Hospital admission for an acute respiratory infection in the first year of life is the strongest predictor of readmission after the age of three, Australian research shows.
The findings suggest that focusing prevention efforts on early infection could have significant public health benefits, said the authors from the Telethon Kids Institute in Western Australia.
The population based study of 145, 580 children from Western Australia found that hospitalisation for an acute respiratory infection (ARI) in the first year of life was associated with a 3-fold increased risk of a respiratory hospitalisation after the age of 3.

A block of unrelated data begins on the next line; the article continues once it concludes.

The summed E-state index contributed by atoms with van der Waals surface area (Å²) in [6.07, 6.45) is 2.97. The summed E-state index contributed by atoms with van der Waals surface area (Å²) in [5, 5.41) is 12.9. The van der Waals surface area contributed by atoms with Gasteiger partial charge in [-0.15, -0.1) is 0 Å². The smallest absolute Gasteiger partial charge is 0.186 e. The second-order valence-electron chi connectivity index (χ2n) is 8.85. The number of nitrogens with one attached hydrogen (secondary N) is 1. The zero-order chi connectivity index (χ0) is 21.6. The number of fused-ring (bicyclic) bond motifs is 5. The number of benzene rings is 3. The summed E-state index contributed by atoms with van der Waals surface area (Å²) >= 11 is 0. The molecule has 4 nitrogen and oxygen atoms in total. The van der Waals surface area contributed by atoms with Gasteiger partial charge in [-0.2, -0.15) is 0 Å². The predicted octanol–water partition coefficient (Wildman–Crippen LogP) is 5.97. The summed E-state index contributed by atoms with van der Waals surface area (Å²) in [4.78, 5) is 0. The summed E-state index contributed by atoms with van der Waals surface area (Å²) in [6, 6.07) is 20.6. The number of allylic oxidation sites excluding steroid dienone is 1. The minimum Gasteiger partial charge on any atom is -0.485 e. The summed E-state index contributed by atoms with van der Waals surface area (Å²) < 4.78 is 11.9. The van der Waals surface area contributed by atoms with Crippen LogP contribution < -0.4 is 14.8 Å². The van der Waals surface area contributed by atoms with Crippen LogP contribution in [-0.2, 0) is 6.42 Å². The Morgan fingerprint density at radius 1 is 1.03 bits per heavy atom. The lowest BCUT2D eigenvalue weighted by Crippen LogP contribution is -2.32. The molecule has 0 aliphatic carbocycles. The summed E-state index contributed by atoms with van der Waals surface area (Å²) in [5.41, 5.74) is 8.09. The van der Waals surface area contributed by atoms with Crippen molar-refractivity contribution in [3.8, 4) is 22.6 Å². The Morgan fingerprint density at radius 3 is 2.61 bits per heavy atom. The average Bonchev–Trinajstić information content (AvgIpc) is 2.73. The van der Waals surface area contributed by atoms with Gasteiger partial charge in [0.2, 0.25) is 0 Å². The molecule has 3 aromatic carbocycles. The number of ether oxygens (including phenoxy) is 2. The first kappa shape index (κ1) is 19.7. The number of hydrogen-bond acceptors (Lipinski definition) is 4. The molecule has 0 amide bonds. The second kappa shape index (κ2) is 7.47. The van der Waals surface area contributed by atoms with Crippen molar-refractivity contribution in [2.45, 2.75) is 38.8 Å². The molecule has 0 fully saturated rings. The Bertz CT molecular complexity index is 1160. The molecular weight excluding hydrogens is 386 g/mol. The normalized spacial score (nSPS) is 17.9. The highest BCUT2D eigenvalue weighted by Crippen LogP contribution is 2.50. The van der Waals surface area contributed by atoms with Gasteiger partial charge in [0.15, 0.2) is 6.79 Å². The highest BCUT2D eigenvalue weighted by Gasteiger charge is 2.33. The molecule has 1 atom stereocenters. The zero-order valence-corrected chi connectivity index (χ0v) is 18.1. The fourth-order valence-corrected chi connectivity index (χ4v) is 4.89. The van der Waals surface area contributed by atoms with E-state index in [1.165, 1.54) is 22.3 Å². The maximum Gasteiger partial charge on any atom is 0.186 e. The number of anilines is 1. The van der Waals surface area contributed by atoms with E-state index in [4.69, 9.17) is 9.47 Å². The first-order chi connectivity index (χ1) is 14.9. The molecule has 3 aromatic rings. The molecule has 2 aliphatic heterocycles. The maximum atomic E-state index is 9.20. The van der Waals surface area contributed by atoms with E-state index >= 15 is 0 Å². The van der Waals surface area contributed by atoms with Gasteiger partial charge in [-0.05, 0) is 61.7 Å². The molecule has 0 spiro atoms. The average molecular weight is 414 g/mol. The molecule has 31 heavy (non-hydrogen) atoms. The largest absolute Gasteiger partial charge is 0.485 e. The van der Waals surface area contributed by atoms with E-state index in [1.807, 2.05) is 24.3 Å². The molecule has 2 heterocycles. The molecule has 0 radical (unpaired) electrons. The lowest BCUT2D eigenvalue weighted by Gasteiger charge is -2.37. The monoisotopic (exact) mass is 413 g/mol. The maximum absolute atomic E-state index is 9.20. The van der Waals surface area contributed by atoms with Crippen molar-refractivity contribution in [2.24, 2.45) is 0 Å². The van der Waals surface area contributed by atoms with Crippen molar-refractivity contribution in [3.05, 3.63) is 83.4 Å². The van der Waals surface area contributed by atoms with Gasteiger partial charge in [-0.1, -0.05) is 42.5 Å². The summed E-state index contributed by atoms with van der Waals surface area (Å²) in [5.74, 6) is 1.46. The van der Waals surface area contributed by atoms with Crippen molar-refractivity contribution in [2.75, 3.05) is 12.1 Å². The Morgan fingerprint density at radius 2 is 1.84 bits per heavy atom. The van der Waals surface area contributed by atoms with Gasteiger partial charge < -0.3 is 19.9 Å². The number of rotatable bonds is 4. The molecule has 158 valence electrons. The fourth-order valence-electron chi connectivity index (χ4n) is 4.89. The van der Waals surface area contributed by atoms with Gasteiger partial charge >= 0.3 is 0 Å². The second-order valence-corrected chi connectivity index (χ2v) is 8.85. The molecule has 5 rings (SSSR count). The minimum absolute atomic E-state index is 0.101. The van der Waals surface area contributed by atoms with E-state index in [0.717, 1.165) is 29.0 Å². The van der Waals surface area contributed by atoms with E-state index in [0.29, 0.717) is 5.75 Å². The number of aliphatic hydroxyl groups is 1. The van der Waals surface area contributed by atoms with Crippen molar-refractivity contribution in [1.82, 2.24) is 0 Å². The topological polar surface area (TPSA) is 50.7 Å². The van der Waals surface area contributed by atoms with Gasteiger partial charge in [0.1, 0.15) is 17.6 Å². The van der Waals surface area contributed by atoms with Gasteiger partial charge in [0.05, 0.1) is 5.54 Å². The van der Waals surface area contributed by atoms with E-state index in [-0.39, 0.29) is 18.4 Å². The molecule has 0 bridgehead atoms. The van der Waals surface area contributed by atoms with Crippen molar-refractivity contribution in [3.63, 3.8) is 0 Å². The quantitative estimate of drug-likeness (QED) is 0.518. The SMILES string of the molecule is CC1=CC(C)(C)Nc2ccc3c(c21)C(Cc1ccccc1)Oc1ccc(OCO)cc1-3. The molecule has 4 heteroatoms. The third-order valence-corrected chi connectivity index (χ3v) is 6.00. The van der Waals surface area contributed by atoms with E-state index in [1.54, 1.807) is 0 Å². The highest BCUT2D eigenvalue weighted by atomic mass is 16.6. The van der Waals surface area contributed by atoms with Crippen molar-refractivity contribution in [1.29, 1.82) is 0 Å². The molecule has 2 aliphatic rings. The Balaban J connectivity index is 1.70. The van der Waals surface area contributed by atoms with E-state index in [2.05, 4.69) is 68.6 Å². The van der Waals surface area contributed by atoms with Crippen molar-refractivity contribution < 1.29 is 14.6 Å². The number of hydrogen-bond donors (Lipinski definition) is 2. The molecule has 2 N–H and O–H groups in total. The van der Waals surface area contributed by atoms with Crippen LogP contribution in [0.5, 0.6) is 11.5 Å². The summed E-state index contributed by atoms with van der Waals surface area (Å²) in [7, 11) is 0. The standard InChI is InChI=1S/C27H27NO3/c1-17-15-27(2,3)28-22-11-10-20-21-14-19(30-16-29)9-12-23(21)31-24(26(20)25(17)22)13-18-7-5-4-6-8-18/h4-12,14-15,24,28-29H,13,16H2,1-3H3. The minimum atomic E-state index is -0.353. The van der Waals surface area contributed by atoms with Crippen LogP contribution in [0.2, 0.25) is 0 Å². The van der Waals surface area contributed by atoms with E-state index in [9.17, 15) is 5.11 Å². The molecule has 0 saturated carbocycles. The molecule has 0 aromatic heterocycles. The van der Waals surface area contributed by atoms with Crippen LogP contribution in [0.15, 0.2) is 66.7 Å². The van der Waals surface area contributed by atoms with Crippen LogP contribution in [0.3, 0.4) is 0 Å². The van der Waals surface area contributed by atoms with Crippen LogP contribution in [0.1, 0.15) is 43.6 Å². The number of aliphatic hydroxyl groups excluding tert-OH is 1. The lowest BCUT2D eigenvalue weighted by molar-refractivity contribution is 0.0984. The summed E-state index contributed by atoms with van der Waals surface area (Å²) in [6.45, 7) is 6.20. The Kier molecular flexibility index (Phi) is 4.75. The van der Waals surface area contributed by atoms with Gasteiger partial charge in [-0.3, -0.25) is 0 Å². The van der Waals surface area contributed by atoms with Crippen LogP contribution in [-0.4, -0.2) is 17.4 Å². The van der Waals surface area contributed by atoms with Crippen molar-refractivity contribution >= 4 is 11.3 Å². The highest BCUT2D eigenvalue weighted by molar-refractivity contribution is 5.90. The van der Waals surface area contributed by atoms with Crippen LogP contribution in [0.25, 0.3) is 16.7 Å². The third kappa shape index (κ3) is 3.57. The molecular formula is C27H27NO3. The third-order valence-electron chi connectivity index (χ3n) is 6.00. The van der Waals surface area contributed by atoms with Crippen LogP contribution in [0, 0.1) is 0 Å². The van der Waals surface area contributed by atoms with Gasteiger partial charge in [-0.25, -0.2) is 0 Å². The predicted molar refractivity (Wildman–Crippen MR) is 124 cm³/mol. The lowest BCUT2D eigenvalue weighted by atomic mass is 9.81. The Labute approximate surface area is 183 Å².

This finding reamined after after adjusting for known risk factors including maternal smoking during pregnancy, season of birth, delivery mode and gestational age, the researchers reported in European Respiratory Journal.
There was a dose–response effect with the number of ARI hospitalisations in the first year of life in the direction of a stronger risk of respiratory hospitalisation after 3 years with increasing number of ARI admissions in infancy.
“The strongest predictor of respiratory morbidity and asthma requiring hospitalisation after 3 years of age is recurrent hospitalisation for ARI in infancy..If prevention efforts are focused on early infection, the benefit is likely to extend to later morbidity,” the researchers concluded.